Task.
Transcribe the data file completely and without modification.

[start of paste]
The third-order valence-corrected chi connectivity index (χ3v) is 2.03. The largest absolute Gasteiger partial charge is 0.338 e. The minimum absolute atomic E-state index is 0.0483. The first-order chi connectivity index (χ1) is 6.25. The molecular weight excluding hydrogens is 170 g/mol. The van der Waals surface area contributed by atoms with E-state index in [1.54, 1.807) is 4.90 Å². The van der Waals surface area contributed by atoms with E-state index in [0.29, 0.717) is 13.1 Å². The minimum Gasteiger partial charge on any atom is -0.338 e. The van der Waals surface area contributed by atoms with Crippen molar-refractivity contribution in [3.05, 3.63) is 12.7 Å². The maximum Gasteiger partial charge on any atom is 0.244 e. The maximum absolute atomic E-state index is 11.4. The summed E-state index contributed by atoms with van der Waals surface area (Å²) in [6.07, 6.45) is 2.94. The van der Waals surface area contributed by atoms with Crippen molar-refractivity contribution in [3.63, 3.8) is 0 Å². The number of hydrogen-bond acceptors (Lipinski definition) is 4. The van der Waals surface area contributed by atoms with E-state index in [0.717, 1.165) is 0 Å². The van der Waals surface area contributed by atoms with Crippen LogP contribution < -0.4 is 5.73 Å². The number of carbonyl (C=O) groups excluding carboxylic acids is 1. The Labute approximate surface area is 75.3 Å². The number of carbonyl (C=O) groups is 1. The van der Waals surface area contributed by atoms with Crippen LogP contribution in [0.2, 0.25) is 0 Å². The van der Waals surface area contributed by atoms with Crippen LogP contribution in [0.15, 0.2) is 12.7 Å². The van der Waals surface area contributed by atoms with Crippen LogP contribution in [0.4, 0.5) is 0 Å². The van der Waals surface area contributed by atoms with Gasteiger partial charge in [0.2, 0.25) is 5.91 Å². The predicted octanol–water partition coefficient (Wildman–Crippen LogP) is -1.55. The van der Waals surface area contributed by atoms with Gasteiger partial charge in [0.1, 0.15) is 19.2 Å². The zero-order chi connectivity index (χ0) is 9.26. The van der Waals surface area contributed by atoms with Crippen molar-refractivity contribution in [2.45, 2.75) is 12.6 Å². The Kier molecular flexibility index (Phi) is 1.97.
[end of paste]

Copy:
The third-order valence-corrected chi connectivity index (χ3v) is 2.03. The largest absolute Gasteiger partial charge is 0.338 e. The minimum absolute atomic E-state index is 0.0483. The first-order chi connectivity index (χ1) is 6.25. The molecular weight excluding hydrogens is 170 g/mol. The van der Waals surface area contributed by atoms with E-state index in [1.54, 1.807) is 4.90 Å². The van der Waals surface area contributed by atoms with E-state index in [0.29, 0.717) is 13.1 Å². The minimum Gasteiger partial charge on any atom is -0.338 e. The van der Waals surface area contributed by atoms with Crippen molar-refractivity contribution in [3.05, 3.63) is 12.7 Å². The maximum Gasteiger partial charge on any atom is 0.244 e. The maximum absolute atomic E-state index is 11.4. The summed E-state index contributed by atoms with van der Waals surface area (Å²) in [6.07, 6.45) is 2.94. The van der Waals surface area contributed by atoms with Crippen molar-refractivity contribution in [3.63, 3.8) is 0 Å². The number of hydrogen-bond acceptors (Lipinski definition) is 4. The van der Waals surface area contributed by atoms with E-state index in [0.717, 1.165) is 0 Å². The van der Waals surface area contributed by atoms with Crippen LogP contribution < -0.4 is 5.73 Å². The number of carbonyl (C=O) groups excluding carboxylic acids is 1. The Labute approximate surface area is 75.3 Å². The number of carbonyl (C=O) groups is 1. The van der Waals surface area contributed by atoms with Crippen LogP contribution in [0.2, 0.25) is 0 Å². The van der Waals surface area contributed by atoms with Crippen LogP contribution in [0.15, 0.2) is 12.7 Å². The van der Waals surface area contributed by atoms with Crippen LogP contribution in [0.4, 0.5) is 0 Å². The van der Waals surface area contributed by atoms with Gasteiger partial charge in [0.2, 0.25) is 5.91 Å². The predicted octanol–water partition coefficient (Wildman–Crippen LogP) is -1.55. The van der Waals surface area contributed by atoms with Gasteiger partial charge in [0.1, 0.15) is 19.2 Å². The zero-order chi connectivity index (χ0) is 9.26. The van der Waals surface area contributed by atoms with Crippen molar-refractivity contribution in [2.45, 2.75) is 12.6 Å². The Kier molecular flexibility index (Phi) is 1.97.